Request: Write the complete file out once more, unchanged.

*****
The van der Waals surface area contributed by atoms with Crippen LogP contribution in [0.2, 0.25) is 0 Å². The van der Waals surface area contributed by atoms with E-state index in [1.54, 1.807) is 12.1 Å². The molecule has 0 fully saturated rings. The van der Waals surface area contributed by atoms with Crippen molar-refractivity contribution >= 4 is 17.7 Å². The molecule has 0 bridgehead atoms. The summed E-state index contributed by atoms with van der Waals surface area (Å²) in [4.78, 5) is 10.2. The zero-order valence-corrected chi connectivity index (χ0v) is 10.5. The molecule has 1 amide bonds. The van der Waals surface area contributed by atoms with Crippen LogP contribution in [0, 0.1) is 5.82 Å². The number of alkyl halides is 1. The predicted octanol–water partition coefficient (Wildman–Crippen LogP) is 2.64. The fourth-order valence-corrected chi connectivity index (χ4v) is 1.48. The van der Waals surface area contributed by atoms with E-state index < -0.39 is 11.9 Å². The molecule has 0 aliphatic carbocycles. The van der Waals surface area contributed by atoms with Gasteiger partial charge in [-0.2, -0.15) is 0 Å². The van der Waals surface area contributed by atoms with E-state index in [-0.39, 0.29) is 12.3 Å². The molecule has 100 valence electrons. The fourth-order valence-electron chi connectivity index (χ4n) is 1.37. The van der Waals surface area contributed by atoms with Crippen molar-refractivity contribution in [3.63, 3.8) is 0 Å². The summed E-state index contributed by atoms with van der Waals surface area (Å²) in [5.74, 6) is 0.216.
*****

The van der Waals surface area contributed by atoms with Crippen LogP contribution in [0.2, 0.25) is 0 Å². The van der Waals surface area contributed by atoms with E-state index in [1.54, 1.807) is 12.1 Å². The molecule has 0 fully saturated rings. The van der Waals surface area contributed by atoms with Crippen molar-refractivity contribution >= 4 is 17.7 Å². The molecule has 0 bridgehead atoms. The summed E-state index contributed by atoms with van der Waals surface area (Å²) in [4.78, 5) is 10.2. The zero-order valence-corrected chi connectivity index (χ0v) is 10.5. The molecule has 1 amide bonds. The van der Waals surface area contributed by atoms with Crippen LogP contribution in [0, 0.1) is 5.82 Å². The number of alkyl halides is 1. The predicted octanol–water partition coefficient (Wildman–Crippen LogP) is 2.64. The fourth-order valence-corrected chi connectivity index (χ4v) is 1.48. The van der Waals surface area contributed by atoms with E-state index < -0.39 is 11.9 Å². The molecule has 0 aliphatic carbocycles. The van der Waals surface area contributed by atoms with Gasteiger partial charge in [-0.2, -0.15) is 0 Å². The van der Waals surface area contributed by atoms with E-state index in [-0.39, 0.29) is 12.3 Å². The molecule has 100 valence electrons. The fourth-order valence-electron chi connectivity index (χ4n) is 1.37. The van der Waals surface area contributed by atoms with Crippen molar-refractivity contribution in [3.63, 3.8) is 0 Å². The summed E-state index contributed by atoms with van der Waals surface area (Å²) in [5.74, 6) is 0.216.